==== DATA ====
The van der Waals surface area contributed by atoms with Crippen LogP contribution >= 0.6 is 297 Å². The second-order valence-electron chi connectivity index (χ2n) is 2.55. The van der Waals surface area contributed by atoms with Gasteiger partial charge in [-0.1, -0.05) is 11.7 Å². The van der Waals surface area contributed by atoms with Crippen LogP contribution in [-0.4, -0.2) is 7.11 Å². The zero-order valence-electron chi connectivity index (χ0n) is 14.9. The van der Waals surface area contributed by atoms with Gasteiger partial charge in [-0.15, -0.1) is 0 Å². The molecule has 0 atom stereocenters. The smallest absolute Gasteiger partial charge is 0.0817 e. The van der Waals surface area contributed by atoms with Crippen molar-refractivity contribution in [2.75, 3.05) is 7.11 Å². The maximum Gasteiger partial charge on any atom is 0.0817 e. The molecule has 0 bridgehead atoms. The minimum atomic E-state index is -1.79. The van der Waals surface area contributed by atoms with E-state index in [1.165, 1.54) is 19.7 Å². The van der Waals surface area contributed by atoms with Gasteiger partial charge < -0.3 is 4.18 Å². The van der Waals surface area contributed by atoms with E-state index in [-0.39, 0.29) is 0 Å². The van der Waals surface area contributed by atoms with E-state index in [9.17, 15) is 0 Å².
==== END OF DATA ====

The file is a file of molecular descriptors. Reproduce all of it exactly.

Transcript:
The van der Waals surface area contributed by atoms with Crippen LogP contribution >= 0.6 is 297 Å². The second-order valence-electron chi connectivity index (χ2n) is 2.55. The van der Waals surface area contributed by atoms with Gasteiger partial charge in [-0.1, -0.05) is 11.7 Å². The van der Waals surface area contributed by atoms with Crippen LogP contribution in [-0.4, -0.2) is 7.11 Å². The zero-order valence-electron chi connectivity index (χ0n) is 14.9. The van der Waals surface area contributed by atoms with Gasteiger partial charge in [-0.15, -0.1) is 0 Å². The molecule has 0 atom stereocenters. The smallest absolute Gasteiger partial charge is 0.0817 e. The van der Waals surface area contributed by atoms with Crippen molar-refractivity contribution in [2.75, 3.05) is 7.11 Å². The maximum Gasteiger partial charge on any atom is 0.0817 e. The molecule has 0 bridgehead atoms. The minimum atomic E-state index is -1.79. The van der Waals surface area contributed by atoms with E-state index in [1.165, 1.54) is 19.7 Å². The van der Waals surface area contributed by atoms with Gasteiger partial charge < -0.3 is 4.18 Å². The van der Waals surface area contributed by atoms with E-state index in [-0.39, 0.29) is 0 Å². The van der Waals surface area contributed by atoms with E-state index in [9.17, 15) is 0 Å².